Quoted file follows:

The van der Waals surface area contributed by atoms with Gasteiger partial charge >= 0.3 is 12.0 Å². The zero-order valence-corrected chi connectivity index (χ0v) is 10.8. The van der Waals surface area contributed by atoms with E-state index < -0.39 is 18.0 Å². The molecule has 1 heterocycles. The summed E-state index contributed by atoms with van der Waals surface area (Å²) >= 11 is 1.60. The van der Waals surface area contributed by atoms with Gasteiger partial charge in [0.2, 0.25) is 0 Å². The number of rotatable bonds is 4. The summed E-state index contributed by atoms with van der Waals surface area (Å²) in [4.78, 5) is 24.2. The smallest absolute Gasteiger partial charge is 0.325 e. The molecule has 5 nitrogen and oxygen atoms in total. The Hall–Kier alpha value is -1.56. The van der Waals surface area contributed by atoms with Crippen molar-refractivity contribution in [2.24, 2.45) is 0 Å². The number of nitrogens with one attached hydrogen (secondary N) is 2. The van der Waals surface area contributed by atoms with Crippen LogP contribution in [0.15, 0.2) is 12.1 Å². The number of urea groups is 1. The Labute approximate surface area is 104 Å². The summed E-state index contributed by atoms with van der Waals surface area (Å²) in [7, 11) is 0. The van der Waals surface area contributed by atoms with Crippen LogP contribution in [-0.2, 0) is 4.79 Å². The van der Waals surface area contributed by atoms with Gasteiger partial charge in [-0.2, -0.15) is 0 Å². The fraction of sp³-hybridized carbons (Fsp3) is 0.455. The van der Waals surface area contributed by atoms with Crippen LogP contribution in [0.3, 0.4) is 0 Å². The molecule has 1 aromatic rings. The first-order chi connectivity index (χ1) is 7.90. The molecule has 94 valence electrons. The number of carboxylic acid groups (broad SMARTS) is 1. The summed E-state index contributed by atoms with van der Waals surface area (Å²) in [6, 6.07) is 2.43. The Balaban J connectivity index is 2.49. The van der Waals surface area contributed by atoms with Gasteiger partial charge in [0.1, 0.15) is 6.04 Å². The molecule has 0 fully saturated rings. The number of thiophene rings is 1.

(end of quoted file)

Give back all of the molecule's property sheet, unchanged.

The van der Waals surface area contributed by atoms with Gasteiger partial charge >= 0.3 is 12.0 Å². The zero-order valence-corrected chi connectivity index (χ0v) is 10.8. The van der Waals surface area contributed by atoms with E-state index < -0.39 is 18.0 Å². The molecule has 1 heterocycles. The summed E-state index contributed by atoms with van der Waals surface area (Å²) >= 11 is 1.60. The van der Waals surface area contributed by atoms with Gasteiger partial charge in [0.2, 0.25) is 0 Å². The number of rotatable bonds is 4. The summed E-state index contributed by atoms with van der Waals surface area (Å²) in [4.78, 5) is 24.2. The smallest absolute Gasteiger partial charge is 0.325 e. The molecule has 5 nitrogen and oxygen atoms in total. The Hall–Kier alpha value is -1.56. The van der Waals surface area contributed by atoms with Crippen molar-refractivity contribution in [2.24, 2.45) is 0 Å². The number of nitrogens with one attached hydrogen (secondary N) is 2. The van der Waals surface area contributed by atoms with Crippen LogP contribution in [0.15, 0.2) is 12.1 Å². The number of urea groups is 1. The Labute approximate surface area is 104 Å². The summed E-state index contributed by atoms with van der Waals surface area (Å²) in [7, 11) is 0. The van der Waals surface area contributed by atoms with Crippen LogP contribution in [-0.2, 0) is 4.79 Å². The van der Waals surface area contributed by atoms with Gasteiger partial charge in [-0.2, -0.15) is 0 Å². The fraction of sp³-hybridized carbons (Fsp3) is 0.455. The van der Waals surface area contributed by atoms with Crippen LogP contribution in [0.3, 0.4) is 0 Å². The molecule has 1 aromatic rings. The first-order chi connectivity index (χ1) is 7.90. The molecule has 94 valence electrons. The number of carboxylic acid groups (broad SMARTS) is 1. The summed E-state index contributed by atoms with van der Waals surface area (Å²) in [6, 6.07) is 2.43. The Balaban J connectivity index is 2.49. The van der Waals surface area contributed by atoms with Gasteiger partial charge in [0.1, 0.15) is 6.04 Å². The molecule has 0 fully saturated rings. The number of thiophene rings is 1.